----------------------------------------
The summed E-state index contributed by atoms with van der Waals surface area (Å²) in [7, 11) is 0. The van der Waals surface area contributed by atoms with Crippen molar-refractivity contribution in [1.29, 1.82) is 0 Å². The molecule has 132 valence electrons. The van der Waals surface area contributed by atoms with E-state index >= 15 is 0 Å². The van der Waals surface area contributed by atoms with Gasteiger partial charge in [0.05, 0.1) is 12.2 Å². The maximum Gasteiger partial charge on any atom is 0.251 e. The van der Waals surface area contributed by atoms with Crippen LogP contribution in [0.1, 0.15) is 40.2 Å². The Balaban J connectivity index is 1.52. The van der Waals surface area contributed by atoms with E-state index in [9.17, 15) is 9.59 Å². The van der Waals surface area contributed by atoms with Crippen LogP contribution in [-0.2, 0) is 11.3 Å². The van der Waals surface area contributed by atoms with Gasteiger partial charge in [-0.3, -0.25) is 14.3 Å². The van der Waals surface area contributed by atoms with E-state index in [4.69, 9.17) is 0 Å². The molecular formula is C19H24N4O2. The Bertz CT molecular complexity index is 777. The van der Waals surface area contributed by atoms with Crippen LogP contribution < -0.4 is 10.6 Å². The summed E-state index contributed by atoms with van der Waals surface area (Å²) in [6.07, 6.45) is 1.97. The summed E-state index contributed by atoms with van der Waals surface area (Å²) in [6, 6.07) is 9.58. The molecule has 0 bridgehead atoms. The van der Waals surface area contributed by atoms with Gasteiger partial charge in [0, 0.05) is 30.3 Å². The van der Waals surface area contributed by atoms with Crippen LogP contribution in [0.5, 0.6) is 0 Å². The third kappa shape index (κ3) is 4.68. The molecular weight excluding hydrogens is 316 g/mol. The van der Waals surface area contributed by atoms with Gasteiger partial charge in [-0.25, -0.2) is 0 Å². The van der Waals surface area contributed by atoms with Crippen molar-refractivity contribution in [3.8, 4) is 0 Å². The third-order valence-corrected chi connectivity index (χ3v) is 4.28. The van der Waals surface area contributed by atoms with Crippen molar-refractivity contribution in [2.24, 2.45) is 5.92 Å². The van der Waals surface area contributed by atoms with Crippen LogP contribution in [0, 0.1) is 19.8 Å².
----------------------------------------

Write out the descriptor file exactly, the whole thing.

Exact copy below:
The summed E-state index contributed by atoms with van der Waals surface area (Å²) in [7, 11) is 0. The van der Waals surface area contributed by atoms with Crippen molar-refractivity contribution in [1.29, 1.82) is 0 Å². The molecule has 132 valence electrons. The van der Waals surface area contributed by atoms with E-state index >= 15 is 0 Å². The van der Waals surface area contributed by atoms with Gasteiger partial charge in [0.05, 0.1) is 12.2 Å². The maximum Gasteiger partial charge on any atom is 0.251 e. The van der Waals surface area contributed by atoms with Crippen LogP contribution in [0.1, 0.15) is 40.2 Å². The Balaban J connectivity index is 1.52. The van der Waals surface area contributed by atoms with E-state index in [9.17, 15) is 9.59 Å². The van der Waals surface area contributed by atoms with Crippen LogP contribution in [-0.2, 0) is 11.3 Å². The van der Waals surface area contributed by atoms with Gasteiger partial charge in [-0.3, -0.25) is 14.3 Å². The van der Waals surface area contributed by atoms with E-state index in [4.69, 9.17) is 0 Å². The molecular formula is C19H24N4O2. The Bertz CT molecular complexity index is 777. The van der Waals surface area contributed by atoms with Crippen LogP contribution < -0.4 is 10.6 Å². The summed E-state index contributed by atoms with van der Waals surface area (Å²) in [6.07, 6.45) is 1.97. The summed E-state index contributed by atoms with van der Waals surface area (Å²) in [6, 6.07) is 9.58. The molecule has 0 bridgehead atoms. The van der Waals surface area contributed by atoms with Gasteiger partial charge in [0, 0.05) is 30.3 Å². The van der Waals surface area contributed by atoms with Crippen LogP contribution in [0.5, 0.6) is 0 Å². The third kappa shape index (κ3) is 4.68. The molecular weight excluding hydrogens is 316 g/mol. The van der Waals surface area contributed by atoms with Gasteiger partial charge in [-0.25, -0.2) is 0 Å². The van der Waals surface area contributed by atoms with Crippen molar-refractivity contribution in [3.8, 4) is 0 Å². The third-order valence-corrected chi connectivity index (χ3v) is 4.28. The van der Waals surface area contributed by atoms with Crippen molar-refractivity contribution in [2.24, 2.45) is 5.92 Å². The van der Waals surface area contributed by atoms with Crippen LogP contribution in [0, 0.1) is 19.8 Å².